There may be no sweeter words in the English language. At least no sweeter words for someone who’s spent three years with lawsuits hanging over their head and cleaning out their pocketbook. (We haven’t actually updated this yet with the most recent costs.)
The Plaintiff asks the Court to apply equitable tolling in this case and find that the statute of limitations will not bar his claim. The Court declines to do so. “Courts have generally reserved the remedy of equitable tolling for circumstances which were truly beyond the control of the plaintiff.” Ousley v. Rescare Homecare, No. 4:13-CV-00898-SPM, 2013 WL 5966050(E.D. Mo. Nov. 8, 2013)(citing Hill v. John Chezik Imps., 869 F. 2d 112, 1124 (8th Cir. 1989)). Plaintiff filed the case in Ohio within the Ohio and Missouri statues of limitation. Defendant was aware of potential jurisdictional defects in his case by way of Defendants’ Motion to dismiss for lack of personal jurisdiction on December 1, 2016, well within the Missouri statute of limitations. See (ECF No. 6-8, at 2 Plaintiff’s Motion for Prospective Equitable Tolling). Plaintiff was also aware of the possibility of his claim being time-barred should the Court grant Defendants’ Motion to Dismiss for lack of personal jurisdiction. Id. at 1 (stating “Plaintiff… hereby moves this honorable Court to apply the doctrine of equitable tolling to toll the statute of limitations for one year, in the prospective event this Court might grant Defendant’s motion to dismiss for lack of jurisdiction or for improper venue…”). Plaintiff has not argued that there was any impediment to him complying with the Missouri statute of limitation and has not indicated that anything prevented from filing in Missouri within Missouri’s two-year statute of limitation. Therefore, equitable tolling will not be applied in this case.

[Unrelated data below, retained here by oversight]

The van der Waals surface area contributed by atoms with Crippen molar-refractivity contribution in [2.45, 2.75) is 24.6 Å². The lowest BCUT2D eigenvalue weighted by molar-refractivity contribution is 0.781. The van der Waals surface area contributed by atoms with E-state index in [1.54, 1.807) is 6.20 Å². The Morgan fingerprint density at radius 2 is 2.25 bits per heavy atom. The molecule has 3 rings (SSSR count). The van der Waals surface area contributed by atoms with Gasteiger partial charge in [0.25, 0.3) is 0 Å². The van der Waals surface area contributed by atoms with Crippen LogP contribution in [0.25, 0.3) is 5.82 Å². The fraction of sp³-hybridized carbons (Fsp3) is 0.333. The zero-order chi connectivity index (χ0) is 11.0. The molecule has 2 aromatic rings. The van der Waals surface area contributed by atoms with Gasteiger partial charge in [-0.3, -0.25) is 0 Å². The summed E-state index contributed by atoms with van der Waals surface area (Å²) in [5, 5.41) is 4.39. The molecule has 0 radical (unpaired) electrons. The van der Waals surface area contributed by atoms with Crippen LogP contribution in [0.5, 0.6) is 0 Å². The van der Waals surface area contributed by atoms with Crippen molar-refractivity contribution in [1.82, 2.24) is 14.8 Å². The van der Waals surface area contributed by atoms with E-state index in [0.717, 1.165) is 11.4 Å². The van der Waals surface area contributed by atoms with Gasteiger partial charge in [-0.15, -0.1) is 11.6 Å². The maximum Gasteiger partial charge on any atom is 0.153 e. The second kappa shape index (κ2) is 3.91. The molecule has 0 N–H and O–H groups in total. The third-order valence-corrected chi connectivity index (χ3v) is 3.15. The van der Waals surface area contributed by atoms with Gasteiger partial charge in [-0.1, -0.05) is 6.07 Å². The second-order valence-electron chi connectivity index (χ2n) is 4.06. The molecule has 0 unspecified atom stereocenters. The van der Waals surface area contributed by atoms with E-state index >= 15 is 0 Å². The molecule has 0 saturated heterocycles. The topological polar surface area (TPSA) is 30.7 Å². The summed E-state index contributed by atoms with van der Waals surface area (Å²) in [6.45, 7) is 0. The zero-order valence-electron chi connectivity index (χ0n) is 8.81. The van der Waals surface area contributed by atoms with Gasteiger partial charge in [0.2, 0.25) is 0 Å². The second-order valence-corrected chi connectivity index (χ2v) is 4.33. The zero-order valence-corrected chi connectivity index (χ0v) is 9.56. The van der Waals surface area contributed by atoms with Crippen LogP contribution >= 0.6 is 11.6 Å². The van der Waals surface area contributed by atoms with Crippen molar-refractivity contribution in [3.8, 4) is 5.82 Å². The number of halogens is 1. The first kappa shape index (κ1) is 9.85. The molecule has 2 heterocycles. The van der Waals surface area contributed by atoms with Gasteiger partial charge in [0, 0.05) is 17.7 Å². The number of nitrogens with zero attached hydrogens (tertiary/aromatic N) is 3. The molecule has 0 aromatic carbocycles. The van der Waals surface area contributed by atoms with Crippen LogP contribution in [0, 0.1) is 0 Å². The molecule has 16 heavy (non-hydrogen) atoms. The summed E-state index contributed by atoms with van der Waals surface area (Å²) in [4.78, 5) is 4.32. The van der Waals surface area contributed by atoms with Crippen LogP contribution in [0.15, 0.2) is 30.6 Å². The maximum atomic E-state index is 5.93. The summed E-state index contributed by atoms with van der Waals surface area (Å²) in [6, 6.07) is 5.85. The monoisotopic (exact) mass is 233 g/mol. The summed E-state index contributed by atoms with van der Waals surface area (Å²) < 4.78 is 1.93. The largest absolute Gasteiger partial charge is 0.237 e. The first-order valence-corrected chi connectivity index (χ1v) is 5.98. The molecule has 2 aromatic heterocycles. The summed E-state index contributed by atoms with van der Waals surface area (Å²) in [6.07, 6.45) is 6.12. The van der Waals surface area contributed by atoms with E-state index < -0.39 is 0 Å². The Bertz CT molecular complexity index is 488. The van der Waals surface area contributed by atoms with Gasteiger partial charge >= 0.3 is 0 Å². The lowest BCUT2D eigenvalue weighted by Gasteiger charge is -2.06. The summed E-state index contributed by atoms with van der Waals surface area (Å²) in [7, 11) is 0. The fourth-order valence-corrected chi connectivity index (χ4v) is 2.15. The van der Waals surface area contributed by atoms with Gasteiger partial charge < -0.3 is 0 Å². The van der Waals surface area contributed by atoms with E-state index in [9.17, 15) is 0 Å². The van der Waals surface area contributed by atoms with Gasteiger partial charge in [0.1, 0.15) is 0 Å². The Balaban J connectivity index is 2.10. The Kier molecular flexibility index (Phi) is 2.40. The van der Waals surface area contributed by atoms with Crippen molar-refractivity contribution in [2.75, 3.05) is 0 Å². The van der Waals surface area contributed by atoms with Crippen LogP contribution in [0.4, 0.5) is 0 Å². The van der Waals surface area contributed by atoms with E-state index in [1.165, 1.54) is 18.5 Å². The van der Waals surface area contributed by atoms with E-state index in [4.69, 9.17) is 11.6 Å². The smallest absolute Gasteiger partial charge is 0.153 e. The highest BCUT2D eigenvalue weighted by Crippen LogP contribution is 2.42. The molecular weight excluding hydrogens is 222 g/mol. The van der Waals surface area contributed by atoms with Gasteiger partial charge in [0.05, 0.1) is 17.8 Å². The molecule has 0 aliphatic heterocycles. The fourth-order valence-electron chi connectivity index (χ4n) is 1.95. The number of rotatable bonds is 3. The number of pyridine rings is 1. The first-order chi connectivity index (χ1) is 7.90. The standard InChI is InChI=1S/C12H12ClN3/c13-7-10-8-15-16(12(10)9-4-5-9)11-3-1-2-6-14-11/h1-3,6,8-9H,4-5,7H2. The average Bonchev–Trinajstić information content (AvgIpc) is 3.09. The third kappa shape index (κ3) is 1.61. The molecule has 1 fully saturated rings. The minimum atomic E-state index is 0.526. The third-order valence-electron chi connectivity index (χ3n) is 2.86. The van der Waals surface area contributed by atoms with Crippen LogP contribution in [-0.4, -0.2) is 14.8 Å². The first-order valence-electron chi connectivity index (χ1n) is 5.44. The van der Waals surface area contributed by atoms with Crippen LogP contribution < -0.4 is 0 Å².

That’s one suit done. Two still to go. But one is done. Whew.